Wed, Jul 20, 2005 - Page 13 News List

Going with the flow

Thanks to more flexible regulations it's now possible to go stream-tracing in the magnificent Taroko Gorge


A mountain view in Taroko Gorge.


You may have seen or walked through Taroko Gorge in Hualien and been enthralled by its beauty. On a clear day, you may have even heard loud laughter as three or four Taroko Aboriginal tribal youths swam in a stream winding along the trail you were hiking.

This is a common experience for those who have visited this magnificent natural wonder of the world. However, stream-tracing -- hiking up a riverbed to its origin -- at Taroko Gorge is something only a lucky few have been able to do up to this point.

It's now summer, however, and the Taroko National Park Administration Center (太魯閣國家公園管理處) is taking a more lenient attitude toward allowing the general public to try this new water sport in Taiwan.

"Adventure-seeking tourists may register with the Grand Formosa Taroko Resort Hotel one day ahead of time, and they will be led by qualified coaches and local guides with the proper gear to enjoy the daring experience," said Grand Formosa Taroko's supervisor Sandy Wang (汪仁珊).

Different river-tracing packages are available, with a price of about NT$800 per person for a half-day tour covering around 2km of the waterway.

Indisputably, the Shakadang (or Skadang) Stream (砂卡礑溪), with its breathtaking scenery, has won over local Taroko tribal residents' and tourists' approval as a river-tracing stream. This stream runs along a narrow river valley with turquoise water flowing through it all year long.

As Lee Yen-jung (李晏蓉), a guide from the Grand Formosa, explains, "The turquoise water actually comes from the marble stones where the Shakadang Stream originates high in the mountains. The marble releases calcium carbonate into the stream, where it is constantly washed by the water passing by and sometimes even gives an unusually bluish-green color to the stream."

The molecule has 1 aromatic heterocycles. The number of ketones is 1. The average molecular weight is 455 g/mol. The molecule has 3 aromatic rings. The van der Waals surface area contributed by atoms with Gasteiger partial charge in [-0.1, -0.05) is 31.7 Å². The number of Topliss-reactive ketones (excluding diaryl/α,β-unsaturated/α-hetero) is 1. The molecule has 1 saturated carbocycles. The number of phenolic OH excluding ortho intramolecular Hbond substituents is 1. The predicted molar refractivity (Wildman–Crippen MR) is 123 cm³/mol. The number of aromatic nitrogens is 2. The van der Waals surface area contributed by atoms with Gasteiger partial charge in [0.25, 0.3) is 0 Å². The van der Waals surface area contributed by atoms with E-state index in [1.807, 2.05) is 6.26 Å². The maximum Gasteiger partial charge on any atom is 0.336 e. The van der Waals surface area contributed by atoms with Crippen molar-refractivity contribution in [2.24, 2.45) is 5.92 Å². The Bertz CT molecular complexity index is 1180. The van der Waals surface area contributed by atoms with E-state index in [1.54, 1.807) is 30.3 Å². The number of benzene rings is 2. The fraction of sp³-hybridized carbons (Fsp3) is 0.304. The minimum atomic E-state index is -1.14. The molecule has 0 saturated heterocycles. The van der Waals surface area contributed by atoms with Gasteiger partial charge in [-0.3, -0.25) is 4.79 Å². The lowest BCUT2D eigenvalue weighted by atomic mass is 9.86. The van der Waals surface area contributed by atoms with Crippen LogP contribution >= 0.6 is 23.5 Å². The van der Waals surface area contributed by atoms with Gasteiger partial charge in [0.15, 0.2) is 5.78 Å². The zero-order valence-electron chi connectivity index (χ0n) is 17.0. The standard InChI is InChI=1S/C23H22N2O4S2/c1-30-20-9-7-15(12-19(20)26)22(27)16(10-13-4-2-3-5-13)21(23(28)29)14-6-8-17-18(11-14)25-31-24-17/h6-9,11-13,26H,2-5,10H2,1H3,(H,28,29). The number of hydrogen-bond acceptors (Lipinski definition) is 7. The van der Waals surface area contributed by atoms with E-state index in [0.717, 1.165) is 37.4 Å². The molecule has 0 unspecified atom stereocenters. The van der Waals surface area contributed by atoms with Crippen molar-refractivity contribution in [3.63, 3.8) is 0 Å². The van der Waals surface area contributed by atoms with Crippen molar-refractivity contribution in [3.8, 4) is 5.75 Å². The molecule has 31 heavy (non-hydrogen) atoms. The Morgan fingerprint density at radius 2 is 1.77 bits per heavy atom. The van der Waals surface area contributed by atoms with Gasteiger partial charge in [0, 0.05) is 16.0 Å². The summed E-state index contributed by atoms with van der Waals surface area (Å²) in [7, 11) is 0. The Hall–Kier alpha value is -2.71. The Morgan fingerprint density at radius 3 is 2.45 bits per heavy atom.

Shakadang Stream is a branch of the Liwu River (立霧溪), which cuts through rock layers 9 million years old to carve the Taroko Gorge. The Liwu River was first given the name of Turuboan (gold river) by the Dutch and Spanish in the 18th century. Panning operations to collect gold went on for about 20 years until they lost their commercial value.

The Japanese in the old days chiseled a 1m-wide walkway on one side of the Shakadang river valley in order to build a dam upstream of the river. The track, now popularly known as the Shakadang Walkway (砂卡礑步道), is only a five-minute drive from the Taroko National Park Tourist Center and has been a great tourist attraction for hikers.

The entrances to the walkway and the river bed are located at opposite ends of a bridge decorated with 100 small marble lions. The Shakadang Bridge, or Hundred-Lions Bridge, links up two curving tunnels on Provincial Route 8. From one of the bridge ends, you have to take a steep stairway down about six stories to reach the river and walkway.

If you are not a fan of water sports, you may simply hike along the walkway to observe your family members or friends struggling up the stream about 20m to 30m below the trail. A pair of binoculars would come in handy if you'd like to witness their facial expressions and to share the moments of excitement once a difficult barrier is overcome by the stream-tracers.

The most fascinating section of Shakadang Stream is about 1km away from the entrance. This beautiful section is banked by lofty marble walls on both sides, and the atmosphere has a dream-like feeling.

This story has been viewed 7706 times.

Comments will be moderated. Keep comments relevant to the article. Remarks containing abusive and obscene language, personal attacks of any kind or promotion will be removed and the user banned. Final decision will be at the discretion of the Taipei Times.

TOP top